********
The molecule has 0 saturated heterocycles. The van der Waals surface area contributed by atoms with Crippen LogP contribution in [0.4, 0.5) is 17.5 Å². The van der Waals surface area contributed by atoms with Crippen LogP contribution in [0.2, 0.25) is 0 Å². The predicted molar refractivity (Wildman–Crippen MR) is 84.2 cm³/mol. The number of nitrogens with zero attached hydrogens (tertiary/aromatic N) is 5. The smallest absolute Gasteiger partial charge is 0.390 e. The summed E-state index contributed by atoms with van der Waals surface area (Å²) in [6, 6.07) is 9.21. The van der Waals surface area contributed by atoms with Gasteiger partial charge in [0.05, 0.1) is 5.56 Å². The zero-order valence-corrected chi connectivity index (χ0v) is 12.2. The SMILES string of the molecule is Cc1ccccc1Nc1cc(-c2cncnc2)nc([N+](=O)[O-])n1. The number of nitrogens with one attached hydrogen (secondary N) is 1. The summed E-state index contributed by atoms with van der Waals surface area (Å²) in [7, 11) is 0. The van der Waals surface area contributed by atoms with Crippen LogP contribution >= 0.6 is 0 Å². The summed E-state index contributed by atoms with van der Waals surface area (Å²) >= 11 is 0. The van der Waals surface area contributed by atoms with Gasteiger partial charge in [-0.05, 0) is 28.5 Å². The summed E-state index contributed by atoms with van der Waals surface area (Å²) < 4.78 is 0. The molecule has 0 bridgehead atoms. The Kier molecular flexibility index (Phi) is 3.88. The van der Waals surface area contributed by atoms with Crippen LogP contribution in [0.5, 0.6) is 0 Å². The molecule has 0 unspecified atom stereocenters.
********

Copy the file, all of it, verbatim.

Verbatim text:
The molecule has 0 saturated heterocycles. The van der Waals surface area contributed by atoms with Crippen LogP contribution in [0.4, 0.5) is 17.5 Å². The van der Waals surface area contributed by atoms with Crippen LogP contribution in [0.2, 0.25) is 0 Å². The predicted molar refractivity (Wildman–Crippen MR) is 84.2 cm³/mol. The number of nitrogens with zero attached hydrogens (tertiary/aromatic N) is 5. The smallest absolute Gasteiger partial charge is 0.390 e. The summed E-state index contributed by atoms with van der Waals surface area (Å²) in [6, 6.07) is 9.21. The van der Waals surface area contributed by atoms with Gasteiger partial charge in [0.05, 0.1) is 5.56 Å². The zero-order valence-corrected chi connectivity index (χ0v) is 12.2. The SMILES string of the molecule is Cc1ccccc1Nc1cc(-c2cncnc2)nc([N+](=O)[O-])n1. The number of nitrogens with one attached hydrogen (secondary N) is 1. The summed E-state index contributed by atoms with van der Waals surface area (Å²) in [7, 11) is 0. The van der Waals surface area contributed by atoms with Crippen LogP contribution >= 0.6 is 0 Å². The summed E-state index contributed by atoms with van der Waals surface area (Å²) >= 11 is 0. The van der Waals surface area contributed by atoms with Gasteiger partial charge in [-0.05, 0) is 28.5 Å². The summed E-state index contributed by atoms with van der Waals surface area (Å²) < 4.78 is 0. The molecule has 0 bridgehead atoms. The Kier molecular flexibility index (Phi) is 3.88. The van der Waals surface area contributed by atoms with Crippen LogP contribution in [0.5, 0.6) is 0 Å². The molecule has 0 unspecified atom stereocenters.